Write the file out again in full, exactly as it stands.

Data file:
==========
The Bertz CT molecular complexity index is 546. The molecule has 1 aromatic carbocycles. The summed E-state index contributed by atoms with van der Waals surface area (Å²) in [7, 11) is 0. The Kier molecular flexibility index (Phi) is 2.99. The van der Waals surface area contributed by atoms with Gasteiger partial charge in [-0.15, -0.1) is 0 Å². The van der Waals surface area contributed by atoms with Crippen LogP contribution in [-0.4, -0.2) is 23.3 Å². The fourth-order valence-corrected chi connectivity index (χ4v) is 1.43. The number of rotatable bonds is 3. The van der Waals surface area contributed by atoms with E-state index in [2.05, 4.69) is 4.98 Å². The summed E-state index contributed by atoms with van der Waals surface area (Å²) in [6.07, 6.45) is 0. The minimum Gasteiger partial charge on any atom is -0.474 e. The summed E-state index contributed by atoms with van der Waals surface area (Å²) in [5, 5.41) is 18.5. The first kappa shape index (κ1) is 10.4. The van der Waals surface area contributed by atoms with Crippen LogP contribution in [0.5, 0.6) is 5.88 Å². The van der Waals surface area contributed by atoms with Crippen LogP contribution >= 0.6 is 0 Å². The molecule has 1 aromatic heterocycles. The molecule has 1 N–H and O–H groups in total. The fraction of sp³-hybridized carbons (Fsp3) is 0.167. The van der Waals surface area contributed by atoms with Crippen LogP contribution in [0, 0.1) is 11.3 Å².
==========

The Bertz CT molecular complexity index is 546. The molecule has 1 aromatic carbocycles. The summed E-state index contributed by atoms with van der Waals surface area (Å²) in [7, 11) is 0. The Kier molecular flexibility index (Phi) is 2.99. The van der Waals surface area contributed by atoms with Gasteiger partial charge in [-0.15, -0.1) is 0 Å². The van der Waals surface area contributed by atoms with Crippen LogP contribution in [-0.4, -0.2) is 23.3 Å². The fourth-order valence-corrected chi connectivity index (χ4v) is 1.43. The number of rotatable bonds is 3. The van der Waals surface area contributed by atoms with E-state index in [2.05, 4.69) is 4.98 Å². The summed E-state index contributed by atoms with van der Waals surface area (Å²) in [6.07, 6.45) is 0. The minimum Gasteiger partial charge on any atom is -0.474 e. The summed E-state index contributed by atoms with van der Waals surface area (Å²) in [5, 5.41) is 18.5. The first kappa shape index (κ1) is 10.4. The van der Waals surface area contributed by atoms with Crippen LogP contribution in [0.5, 0.6) is 5.88 Å². The van der Waals surface area contributed by atoms with Crippen LogP contribution >= 0.6 is 0 Å². The molecule has 1 aromatic heterocycles. The molecule has 1 N–H and O–H groups in total. The fraction of sp³-hybridized carbons (Fsp3) is 0.167. The van der Waals surface area contributed by atoms with Crippen LogP contribution in [0, 0.1) is 11.3 Å².